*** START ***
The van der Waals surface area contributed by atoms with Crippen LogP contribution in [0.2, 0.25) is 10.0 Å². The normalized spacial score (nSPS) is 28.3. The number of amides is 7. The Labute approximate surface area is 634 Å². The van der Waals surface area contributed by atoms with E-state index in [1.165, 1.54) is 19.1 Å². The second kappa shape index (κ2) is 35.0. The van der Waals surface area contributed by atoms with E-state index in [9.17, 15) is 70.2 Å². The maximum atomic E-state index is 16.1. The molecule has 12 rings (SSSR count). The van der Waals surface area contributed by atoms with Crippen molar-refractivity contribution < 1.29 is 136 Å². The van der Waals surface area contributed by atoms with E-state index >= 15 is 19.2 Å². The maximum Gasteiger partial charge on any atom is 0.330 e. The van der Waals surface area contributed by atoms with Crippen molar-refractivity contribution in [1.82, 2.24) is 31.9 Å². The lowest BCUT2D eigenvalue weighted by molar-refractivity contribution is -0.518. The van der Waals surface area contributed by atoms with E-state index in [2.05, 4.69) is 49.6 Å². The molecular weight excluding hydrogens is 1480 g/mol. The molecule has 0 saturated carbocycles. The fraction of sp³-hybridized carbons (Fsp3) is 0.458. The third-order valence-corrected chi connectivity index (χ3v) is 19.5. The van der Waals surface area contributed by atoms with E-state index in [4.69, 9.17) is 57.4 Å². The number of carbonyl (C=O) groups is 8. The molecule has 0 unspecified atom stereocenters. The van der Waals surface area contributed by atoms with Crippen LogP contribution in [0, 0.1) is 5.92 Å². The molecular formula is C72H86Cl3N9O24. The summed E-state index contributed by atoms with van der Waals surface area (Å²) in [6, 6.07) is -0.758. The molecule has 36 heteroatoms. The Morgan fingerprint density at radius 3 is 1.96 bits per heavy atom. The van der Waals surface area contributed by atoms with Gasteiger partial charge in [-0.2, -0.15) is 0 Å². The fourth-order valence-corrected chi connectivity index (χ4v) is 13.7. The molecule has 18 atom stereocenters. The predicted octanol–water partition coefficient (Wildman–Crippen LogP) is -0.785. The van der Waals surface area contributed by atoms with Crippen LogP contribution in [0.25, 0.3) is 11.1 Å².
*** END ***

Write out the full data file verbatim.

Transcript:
The van der Waals surface area contributed by atoms with Crippen LogP contribution in [0.2, 0.25) is 10.0 Å². The normalized spacial score (nSPS) is 28.3. The number of amides is 7. The Labute approximate surface area is 634 Å². The van der Waals surface area contributed by atoms with E-state index in [1.165, 1.54) is 19.1 Å². The second kappa shape index (κ2) is 35.0. The van der Waals surface area contributed by atoms with E-state index in [9.17, 15) is 70.2 Å². The maximum atomic E-state index is 16.1. The molecule has 12 rings (SSSR count). The van der Waals surface area contributed by atoms with Crippen molar-refractivity contribution < 1.29 is 136 Å². The van der Waals surface area contributed by atoms with E-state index >= 15 is 19.2 Å². The maximum Gasteiger partial charge on any atom is 0.330 e. The van der Waals surface area contributed by atoms with Crippen molar-refractivity contribution in [1.82, 2.24) is 31.9 Å². The lowest BCUT2D eigenvalue weighted by molar-refractivity contribution is -0.518. The van der Waals surface area contributed by atoms with E-state index in [2.05, 4.69) is 49.6 Å². The molecular weight excluding hydrogens is 1480 g/mol. The molecule has 0 saturated carbocycles. The fraction of sp³-hybridized carbons (Fsp3) is 0.458. The third-order valence-corrected chi connectivity index (χ3v) is 19.5. The van der Waals surface area contributed by atoms with E-state index in [4.69, 9.17) is 57.4 Å². The number of carbonyl (C=O) groups is 8. The molecule has 0 unspecified atom stereocenters. The van der Waals surface area contributed by atoms with Crippen LogP contribution in [0, 0.1) is 5.92 Å². The molecular formula is C72H86Cl3N9O24. The summed E-state index contributed by atoms with van der Waals surface area (Å²) in [6, 6.07) is -0.758. The molecule has 36 heteroatoms. The Morgan fingerprint density at radius 3 is 1.96 bits per heavy atom. The van der Waals surface area contributed by atoms with Gasteiger partial charge in [-0.2, -0.15) is 0 Å². The fourth-order valence-corrected chi connectivity index (χ4v) is 13.7. The molecule has 18 atom stereocenters. The predicted octanol–water partition coefficient (Wildman–Crippen LogP) is -0.785. The van der Waals surface area contributed by atoms with Crippen LogP contribution in [0.25, 0.3) is 11.1 Å².